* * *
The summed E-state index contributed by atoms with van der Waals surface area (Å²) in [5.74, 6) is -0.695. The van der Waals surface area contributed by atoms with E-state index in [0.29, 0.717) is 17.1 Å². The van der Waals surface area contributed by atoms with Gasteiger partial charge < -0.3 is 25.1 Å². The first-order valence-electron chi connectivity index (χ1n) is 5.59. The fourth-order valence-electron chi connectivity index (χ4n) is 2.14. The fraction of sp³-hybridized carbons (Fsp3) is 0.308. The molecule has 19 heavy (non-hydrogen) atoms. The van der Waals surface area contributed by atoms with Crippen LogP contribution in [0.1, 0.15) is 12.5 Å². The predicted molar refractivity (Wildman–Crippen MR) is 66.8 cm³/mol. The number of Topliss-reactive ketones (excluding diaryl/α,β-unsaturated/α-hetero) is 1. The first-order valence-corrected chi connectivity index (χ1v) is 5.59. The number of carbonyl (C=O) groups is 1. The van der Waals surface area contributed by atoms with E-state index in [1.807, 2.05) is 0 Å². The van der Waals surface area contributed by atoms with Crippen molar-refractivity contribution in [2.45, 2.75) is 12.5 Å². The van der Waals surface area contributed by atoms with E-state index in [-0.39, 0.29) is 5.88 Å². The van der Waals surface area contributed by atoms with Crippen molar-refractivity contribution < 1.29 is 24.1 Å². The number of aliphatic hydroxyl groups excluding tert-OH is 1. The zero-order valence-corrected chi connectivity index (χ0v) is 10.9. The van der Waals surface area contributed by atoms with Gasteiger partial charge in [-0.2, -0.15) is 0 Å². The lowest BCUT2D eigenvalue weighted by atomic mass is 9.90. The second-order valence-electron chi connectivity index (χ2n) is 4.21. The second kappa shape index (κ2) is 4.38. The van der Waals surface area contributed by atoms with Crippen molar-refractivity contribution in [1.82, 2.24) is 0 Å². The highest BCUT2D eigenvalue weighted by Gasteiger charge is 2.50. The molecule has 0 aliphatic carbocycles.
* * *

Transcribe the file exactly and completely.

The summed E-state index contributed by atoms with van der Waals surface area (Å²) in [5.74, 6) is -0.695. The van der Waals surface area contributed by atoms with E-state index in [0.29, 0.717) is 17.1 Å². The van der Waals surface area contributed by atoms with Gasteiger partial charge < -0.3 is 25.1 Å². The first-order valence-electron chi connectivity index (χ1n) is 5.59. The fourth-order valence-electron chi connectivity index (χ4n) is 2.14. The fraction of sp³-hybridized carbons (Fsp3) is 0.308. The molecule has 19 heavy (non-hydrogen) atoms. The van der Waals surface area contributed by atoms with Crippen LogP contribution in [0.1, 0.15) is 12.5 Å². The predicted molar refractivity (Wildman–Crippen MR) is 66.8 cm³/mol. The number of Topliss-reactive ketones (excluding diaryl/α,β-unsaturated/α-hetero) is 1. The first-order valence-corrected chi connectivity index (χ1v) is 5.59. The number of carbonyl (C=O) groups is 1. The van der Waals surface area contributed by atoms with E-state index in [1.807, 2.05) is 0 Å². The van der Waals surface area contributed by atoms with Crippen molar-refractivity contribution in [2.45, 2.75) is 12.5 Å². The van der Waals surface area contributed by atoms with E-state index in [-0.39, 0.29) is 5.88 Å². The van der Waals surface area contributed by atoms with Crippen molar-refractivity contribution < 1.29 is 24.1 Å². The number of aliphatic hydroxyl groups excluding tert-OH is 1. The zero-order valence-corrected chi connectivity index (χ0v) is 10.9. The van der Waals surface area contributed by atoms with Gasteiger partial charge in [-0.2, -0.15) is 0 Å². The lowest BCUT2D eigenvalue weighted by atomic mass is 9.90. The second-order valence-electron chi connectivity index (χ2n) is 4.21. The second kappa shape index (κ2) is 4.38. The van der Waals surface area contributed by atoms with Crippen molar-refractivity contribution in [1.82, 2.24) is 0 Å². The highest BCUT2D eigenvalue weighted by Gasteiger charge is 2.50. The molecule has 0 aliphatic carbocycles.